1983                   Hale Irwin                    22                       T6

1984                   Tommy Aaron               22                       MC

1985                   Hubert Green               22                       MC

1986                   Gary Koch                    23                       T16

1987                   Ben Crenshaw             22                       T4

1988                   Tsuneyuki Nakajima     24                       T33

1989                   Bob Gilder                    22                       37

1990                   Raymond Floyd            23                       2

1991                   Rocco Mediate              24                       T22

1992                   Davis Love III              22                       T25

1993                   Chip Beck                     21                       2

1994                   Vijay Singh                   22                       T27

1995                   Hal Sutton                    23                       MC

1996                   Jay Haas                      22                       T36

1997                   Sandy Lyle                   22                       T34

1998                   Sandy Lyle                   24                       MC

1999                   Joe Durant                   22                       MC

2000                   Chris Perry                   23                       T14

2001                   David Toms                  22                       T31

2002                   Nick Price                     22                       T20

2003                   Harrington/Toms (tie)  21                       MC/T8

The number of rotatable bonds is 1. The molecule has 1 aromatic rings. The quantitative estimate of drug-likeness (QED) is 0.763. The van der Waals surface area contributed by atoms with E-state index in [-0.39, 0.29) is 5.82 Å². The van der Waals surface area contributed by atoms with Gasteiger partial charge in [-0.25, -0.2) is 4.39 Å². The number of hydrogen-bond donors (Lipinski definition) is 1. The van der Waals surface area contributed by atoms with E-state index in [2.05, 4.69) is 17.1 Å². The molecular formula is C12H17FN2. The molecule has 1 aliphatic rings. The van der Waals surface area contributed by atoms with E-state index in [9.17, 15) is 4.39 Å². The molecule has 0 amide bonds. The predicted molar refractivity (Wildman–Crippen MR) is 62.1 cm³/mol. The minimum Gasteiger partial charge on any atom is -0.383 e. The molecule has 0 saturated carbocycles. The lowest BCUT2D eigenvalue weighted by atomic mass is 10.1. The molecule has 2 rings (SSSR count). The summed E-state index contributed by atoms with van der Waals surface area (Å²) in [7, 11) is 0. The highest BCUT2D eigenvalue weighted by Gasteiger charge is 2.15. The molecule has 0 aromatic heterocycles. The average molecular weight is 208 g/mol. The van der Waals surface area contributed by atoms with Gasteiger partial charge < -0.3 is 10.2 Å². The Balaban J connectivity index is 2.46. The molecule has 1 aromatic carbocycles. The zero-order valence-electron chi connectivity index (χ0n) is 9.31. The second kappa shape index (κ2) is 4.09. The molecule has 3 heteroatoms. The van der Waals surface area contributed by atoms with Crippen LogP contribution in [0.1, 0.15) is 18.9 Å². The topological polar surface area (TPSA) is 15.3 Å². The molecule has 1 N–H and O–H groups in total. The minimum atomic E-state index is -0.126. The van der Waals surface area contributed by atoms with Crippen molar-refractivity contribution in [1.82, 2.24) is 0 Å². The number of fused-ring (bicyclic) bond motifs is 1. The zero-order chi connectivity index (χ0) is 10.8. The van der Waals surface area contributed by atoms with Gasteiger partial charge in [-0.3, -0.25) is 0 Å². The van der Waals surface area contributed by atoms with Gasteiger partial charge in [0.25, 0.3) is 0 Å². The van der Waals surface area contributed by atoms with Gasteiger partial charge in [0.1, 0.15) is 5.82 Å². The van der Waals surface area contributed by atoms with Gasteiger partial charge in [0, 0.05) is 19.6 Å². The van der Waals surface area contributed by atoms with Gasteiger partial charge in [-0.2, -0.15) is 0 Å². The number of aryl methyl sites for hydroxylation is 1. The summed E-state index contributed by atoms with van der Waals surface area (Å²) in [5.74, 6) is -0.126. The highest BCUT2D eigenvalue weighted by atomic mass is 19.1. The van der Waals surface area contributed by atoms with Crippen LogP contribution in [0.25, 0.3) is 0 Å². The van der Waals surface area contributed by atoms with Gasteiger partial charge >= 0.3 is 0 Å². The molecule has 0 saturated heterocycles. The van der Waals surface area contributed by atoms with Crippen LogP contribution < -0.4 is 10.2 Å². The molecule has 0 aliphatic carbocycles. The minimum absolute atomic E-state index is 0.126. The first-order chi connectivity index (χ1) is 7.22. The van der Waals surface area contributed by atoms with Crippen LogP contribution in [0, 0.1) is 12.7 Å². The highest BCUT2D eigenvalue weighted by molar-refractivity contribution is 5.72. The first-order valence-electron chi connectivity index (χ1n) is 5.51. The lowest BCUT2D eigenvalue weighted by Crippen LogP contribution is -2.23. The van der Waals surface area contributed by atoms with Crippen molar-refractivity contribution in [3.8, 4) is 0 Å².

2004                   Padraig Harrington      23                       T13

2005                   Jerry Pate                    22                       DNP

2006                   Ben Crane                    23                       MC

2007                   Mark O’Meara               22                       MC

2008                   Rory Sabbatini             22                       MC

2009                   Tim Clark                      22                       T13

2010                   Louis Oosthuizen          21                       MC

2011                    Luke Donald                 22                       T4

2012                   Harrington/Byrd (tie)    22                       T8/T27

2013                   Ted Potter Jnr              23                       MC

2014                   Ryan Moore                  21                       MC

2015                  Kevin Streelman            22                      T12

Fergus Bisset
Contributing Editor

Fergus is Golf Monthly's resident expert on the history of the game and has written extensively on that subject. He is a golf obsessive and 1-handicapper. Growing up in the North East of Scotland, golf runs through his veins and his passion for the sport was bolstered during his time at St Andrews university studying history. He went on to earn a post graduate diploma from the London School of Journalism. Fergus has worked for Golf Monthly since 2004 and has written two books on the game; "Great Golf Debates" together with Jezz Ellwood of Golf Monthly and the history section of "The Ultimate Golf Book" together with Neil Tappin , also of Golf Monthly. 

Fergus once shanked a ball from just over Granny Clark's Wynd on the 18th of the Old Course that struck the St Andrews Golf Club and rebounded into the Valley of Sin, from where he saved par. Who says there's no golfing god?